I arrived in Khao Lak soon after the disaster and my first impression was of the overwhelming magnitude of the disaster. The extent of the waves could only be appreciated by travelling along the road from Phuket to Kao Lak once it had been cleared and by viewing the devastation. In one place a Coast Guard Patrol vessel, a large boat of some 50 to 60 feet, had been marooned some one and a half kilometres from the coast. On my last trip back from the site, after the area had been cleared, I noticed a small tourist bus taking a little group of tourists out to see the boat. No doubt this will be the new tourist attraction.

The Khao Lak site was in the Wat Yang Yao temple complex . There were some 30 refrigerated containers in the grounds of the temple and several pavilions had been taken over and transformed into temporary mortuaries. It was a very busy site as the Red Cross and the local Thai authorities were in attendance taking down details of missing Thai nationals. It was a very interesting experience working alongside other colleagues. For instance, although the Australians were in command of the site we worked alongside British, Dutch, German, Swedish and New Zealand colleagues. The bodies were fingerprinted and autopsy was done and then the dental examination was performed. My job was to collate all this information and to check that the Interpol DVI forms were correctly filled in by everybody on the lines and complete the dental charting with the assistance of the radiographs that had been taken in the process. It would take each body some 4 to 5 hours to progress through the examination process and there were 2,500 bodies at Wat Yang Yao. In the meantime the Police in each country that was represented were collecting information on the missing persons. This is a very difficult process as in some cases whole families had been wiped out in the disaster. Additionally, there proved to be many people who were never reported as missing.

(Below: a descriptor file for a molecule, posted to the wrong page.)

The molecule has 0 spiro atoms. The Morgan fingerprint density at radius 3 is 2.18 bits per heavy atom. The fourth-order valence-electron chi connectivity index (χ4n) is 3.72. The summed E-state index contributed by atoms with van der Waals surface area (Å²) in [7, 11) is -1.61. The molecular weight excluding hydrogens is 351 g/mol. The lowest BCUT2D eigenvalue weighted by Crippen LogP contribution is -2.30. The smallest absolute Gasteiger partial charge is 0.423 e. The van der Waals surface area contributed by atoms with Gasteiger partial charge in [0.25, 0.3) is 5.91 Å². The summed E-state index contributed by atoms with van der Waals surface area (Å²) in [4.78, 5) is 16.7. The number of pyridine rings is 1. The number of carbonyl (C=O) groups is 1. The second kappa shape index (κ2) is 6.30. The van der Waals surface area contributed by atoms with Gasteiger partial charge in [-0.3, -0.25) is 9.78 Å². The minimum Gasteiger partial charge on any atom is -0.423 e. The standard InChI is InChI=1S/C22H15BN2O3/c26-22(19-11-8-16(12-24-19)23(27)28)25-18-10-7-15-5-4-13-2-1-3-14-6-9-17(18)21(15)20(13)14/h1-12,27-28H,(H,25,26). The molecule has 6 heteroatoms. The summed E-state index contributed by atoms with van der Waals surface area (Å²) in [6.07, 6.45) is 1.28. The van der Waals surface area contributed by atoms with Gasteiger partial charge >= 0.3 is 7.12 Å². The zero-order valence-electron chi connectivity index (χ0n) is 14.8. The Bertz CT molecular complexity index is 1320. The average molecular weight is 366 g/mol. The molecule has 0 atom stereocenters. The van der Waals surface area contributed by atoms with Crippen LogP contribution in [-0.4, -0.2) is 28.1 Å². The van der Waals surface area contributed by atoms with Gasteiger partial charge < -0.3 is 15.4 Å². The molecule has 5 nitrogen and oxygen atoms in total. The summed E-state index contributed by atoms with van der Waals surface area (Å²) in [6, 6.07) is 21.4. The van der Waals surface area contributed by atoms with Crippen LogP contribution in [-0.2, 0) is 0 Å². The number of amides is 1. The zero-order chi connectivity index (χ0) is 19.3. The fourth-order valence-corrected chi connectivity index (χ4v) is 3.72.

Because of the scale of the disaster the reconciliation process had to be done by computer. A new Danish data-mining program called Plassdata was used. There were many problems associated with this not the least being that both the examinations and the collection of records were done by native speakers of many different languages. Again it was very interesting to work with international colleagues and a great sense of camaraderie developed among the many nationalities.

Following my deployment on the site at Wat Yang Yao I was then sent to the reconciliation area. There were some 4000 records from the examination of the victims on the data base and information regarding missing people was entered in and every night the computer would attempt to make matches. The reconciliation area would go through the matches in the morning by hand and pick out cases that were either good matches and an identity could be established, there were probable matches but more information was needed, they were possible or they were excluded. Such is the way a computer operates that most of my work involved exclusions. There are many problems that need to be solved when attempting a dental identification. This pertains particularly to children who may not have had much in the way of fillings etc. For instance it was very important to know when any and what examinations and in particular radiographs were taken as children's jaws develop. It may not be possible to have a perfect match in a child's case and one needs to know the chronology of the dental development in order to decide whether a match is possible. Dental radiographs are the most accurate way of obtaining an identification. Identifications are still proceeding as I write this. Of the initial 4500 bodies that were retrieved after the tsunami, some 2100 have been identified to date. It is probable that many of these will remain unidentified. There are many reasons for this. One reason is that many of the workers in the hotels were immigrants from overseas whose families for political or other reasons may not have reported them missing. Secondly there may be Thai nationals who have lost their families or who had insufficient data to assist in identification. The most surprising thing is a number of foreign nationals with large amounts of dental work and other information but they have not been reported as missing. This may have been because there was nobody that knew where they were or reported them.